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The “Golden Age” of Islam

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Examining Stereotypes

Did Islam Spread by the Sword in the Golden Age of Islamic Civilization?

No. When the Muslims conquered the Middle East and beyond in the seventh to eighth centuries CE, they concluded treaties with the local populations whereby the local populations kept their religions and paid a poll tax (jizya) on adult males in return for the Muslims’ protection. The theoretical foundation for this arrangement was the Qur’anic concept of “people of scriptures,” identified in the Qur’an as the Jews, Christian, and “Sabaeans,” the jizya-verse in Qur’an 9:29, and the Prophet Muhammad’s precedent. At the early stages of the conquests, the Muslims encountered mainly Christians and Jews, but soon began encountering other religious groups they did not know. So, for practical purposes, they considered them among the ambiguous “Sabaeans” and thus they became “people of scriptures.” At first, conversion into Islam was slow, but it accelerated in the eighth and ninth centuries due to various factors, including social pressure, the desire to avoid paying extra taxes, and the desire to have more economic and social opportunities. It was not until the tenth century that the Muslims became the majority of the population in the lands of the Muslim empire. In Africa and South and East Asia, conversion resulted mainly from trade and commercial activities between Muslims from North Africa and Southern Arabia, respectively. Islamic governments in general did not encourage conversion into Islam, and only few Islamic sectarian groups, like the Isma’ilis, had standing missionary activities. These, however, sought to convert people to their own brand of Islam, which means that their targets were often Muslims, not non-Muslims.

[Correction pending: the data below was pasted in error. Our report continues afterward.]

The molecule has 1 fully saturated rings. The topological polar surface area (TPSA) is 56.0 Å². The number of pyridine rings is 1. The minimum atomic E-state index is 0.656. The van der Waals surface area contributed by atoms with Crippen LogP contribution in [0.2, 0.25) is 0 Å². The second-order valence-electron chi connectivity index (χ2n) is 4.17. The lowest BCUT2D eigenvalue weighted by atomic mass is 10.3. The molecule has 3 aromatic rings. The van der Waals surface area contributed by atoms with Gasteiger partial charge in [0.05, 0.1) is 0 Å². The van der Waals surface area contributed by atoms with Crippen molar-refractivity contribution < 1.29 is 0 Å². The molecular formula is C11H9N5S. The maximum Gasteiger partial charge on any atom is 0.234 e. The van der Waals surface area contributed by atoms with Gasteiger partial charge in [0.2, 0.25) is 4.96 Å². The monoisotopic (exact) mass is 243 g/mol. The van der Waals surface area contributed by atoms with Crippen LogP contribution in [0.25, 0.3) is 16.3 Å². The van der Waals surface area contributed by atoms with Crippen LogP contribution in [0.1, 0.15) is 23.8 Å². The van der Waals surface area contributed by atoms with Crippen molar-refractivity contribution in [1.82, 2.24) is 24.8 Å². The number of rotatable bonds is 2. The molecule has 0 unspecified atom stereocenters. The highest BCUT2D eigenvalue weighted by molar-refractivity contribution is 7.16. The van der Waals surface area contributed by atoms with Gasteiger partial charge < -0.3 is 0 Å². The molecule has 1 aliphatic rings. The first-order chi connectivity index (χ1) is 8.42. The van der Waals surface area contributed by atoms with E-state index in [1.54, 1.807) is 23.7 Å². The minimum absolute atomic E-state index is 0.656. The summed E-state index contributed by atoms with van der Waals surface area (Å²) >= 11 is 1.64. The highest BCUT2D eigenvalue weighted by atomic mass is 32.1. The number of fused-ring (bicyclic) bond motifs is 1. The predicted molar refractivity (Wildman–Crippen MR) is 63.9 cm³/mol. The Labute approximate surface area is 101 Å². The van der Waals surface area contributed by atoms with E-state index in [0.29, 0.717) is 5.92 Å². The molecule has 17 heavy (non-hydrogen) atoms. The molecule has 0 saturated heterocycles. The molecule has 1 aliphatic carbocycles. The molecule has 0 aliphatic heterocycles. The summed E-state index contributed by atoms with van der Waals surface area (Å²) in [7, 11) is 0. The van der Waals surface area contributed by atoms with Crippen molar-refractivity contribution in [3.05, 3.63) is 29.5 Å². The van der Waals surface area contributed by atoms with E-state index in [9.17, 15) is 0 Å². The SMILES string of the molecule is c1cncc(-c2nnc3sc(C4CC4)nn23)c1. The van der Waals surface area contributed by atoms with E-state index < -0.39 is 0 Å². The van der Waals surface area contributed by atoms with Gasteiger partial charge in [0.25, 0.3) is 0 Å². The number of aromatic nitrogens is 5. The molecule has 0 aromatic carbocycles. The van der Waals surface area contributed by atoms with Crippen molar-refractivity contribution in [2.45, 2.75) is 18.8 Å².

Supporting Links:

“Conquest: The Early rise of Islam (632 – 700).” Religion & Ethics: Islam. BBC. Link to resourcenew window (accessed April 30, 2010).

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